This question originally appeared on Quora: What is the Trans-Pacific Partnership (TPP) in layman’s terms? Answer by Barack Obama, President of the United States.
The TPP is the Trans-Pacific Partnership—a trade agreement that puts American workers first and makes sure we write the rules of the road for trade in the 21st Century. It’s an agreement between the United States and 11 other countries in the Asia-Pacific region: Canada, Mexico, Peru, Chile, Japan, Malaysia, Vietnam, Singapore, Brunei, Australia, and New Zealand.
Here’s what makes TPP the most ambitious trade agreement in American history. First, it’s huge: TPP covers nearly 40 percent of global economic output and one-third of all global trade. Second, it’s an agreement that does trade the right way: TPP demands the highest standards for fair competition and protections for workers, the environment, and innovation of any trade deal in history. And third, TPP represents a crossroads for American leadership in an essential region for our future—the gap between passing TPP and failing to do so couldn’t be more stark.
With TPP, we’ll eliminate more than 18,000 taxes that other countries currently put on American-made goods, which will give our exports a boost. And that’s important because businesses that export abroad pay higher-than-average wages here at home.
With TPP, we’ll finally have the first trade agreement that reflects the realities of the digital age by protecting a free and open Internet and preventing unfair rules that restrict the free flow of data.
With TPP, the countries we trade with will adopt the strongest labor and environmental standards of any trade agreement in history. That means requiring a minimum wage, putting in place worker safety regulations, and prohibiting forced labor and child labor. It also means cracking down on illegal wildlife trafficking, illegal fishing, and illegal logging in one of the most biologically diverse regions of the world.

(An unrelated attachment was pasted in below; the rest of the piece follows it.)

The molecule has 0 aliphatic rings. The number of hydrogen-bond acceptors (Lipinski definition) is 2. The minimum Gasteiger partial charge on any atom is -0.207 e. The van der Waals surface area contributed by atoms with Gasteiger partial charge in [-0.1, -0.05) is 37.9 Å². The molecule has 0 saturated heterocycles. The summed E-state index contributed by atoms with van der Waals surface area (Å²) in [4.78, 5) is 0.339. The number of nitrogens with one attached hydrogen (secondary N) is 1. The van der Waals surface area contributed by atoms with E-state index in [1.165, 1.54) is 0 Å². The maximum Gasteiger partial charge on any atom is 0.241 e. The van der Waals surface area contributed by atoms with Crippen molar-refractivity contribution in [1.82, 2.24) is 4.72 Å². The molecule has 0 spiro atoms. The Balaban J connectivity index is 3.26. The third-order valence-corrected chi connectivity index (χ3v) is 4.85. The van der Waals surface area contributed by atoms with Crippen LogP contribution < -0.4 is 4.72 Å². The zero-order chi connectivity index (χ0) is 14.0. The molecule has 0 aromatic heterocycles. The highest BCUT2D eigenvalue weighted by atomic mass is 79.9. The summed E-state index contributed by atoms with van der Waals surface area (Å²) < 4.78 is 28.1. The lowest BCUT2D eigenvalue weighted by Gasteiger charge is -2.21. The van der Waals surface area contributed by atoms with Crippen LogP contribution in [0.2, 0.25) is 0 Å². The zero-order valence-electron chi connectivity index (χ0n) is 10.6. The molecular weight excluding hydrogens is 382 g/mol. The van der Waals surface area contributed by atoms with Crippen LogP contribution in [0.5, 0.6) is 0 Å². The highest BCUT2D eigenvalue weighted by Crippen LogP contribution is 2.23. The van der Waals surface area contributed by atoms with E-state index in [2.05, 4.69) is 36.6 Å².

But without TPP, these countries can keep taxing American goods, restricting the Internet, and undercutting American workers by paying lower wages and setting lower standards.
For example, if you work on an auto assembly line in Ohio, the cars you build face taxes—called tariffs—as high as 30 percent when they’re imported into Malaysia and 70 percent in Vietnam, not to mention a thicket of unfair rules that add costs and create hurdles in places like Japan. Likewise, if you’re a small business owner in Oregon, you might face obscure and confusing customs rules that make it difficult to sell your products to customers abroad.
That’s not the kind of deal we want in the region that’s on its way to becoming the most populous and lucrative market on the planet. That’s why TPP addresses all these issues head-on, slashing barriers and rewriting rules so that our workers and businesses get the fair shot they deserve. And here’s the thing: With TPP, unlike in past agreements, these rules are fully enforceable. So if a country fails to live up to these standards, we can bring trade sanctions against them. That’s how we make sure they’re dealing fairly.
I know past trade agreements haven’t always lived up to the hype. That’s why we spent the better part of a decade—eight years total—negotiating this one to get it right. It’s a deal that protects American workers and businesses—and puts our values first.
But you don’t have to take my word for it. You can learn more about the agreement here, with explanations on what each chapter of the agreement will do.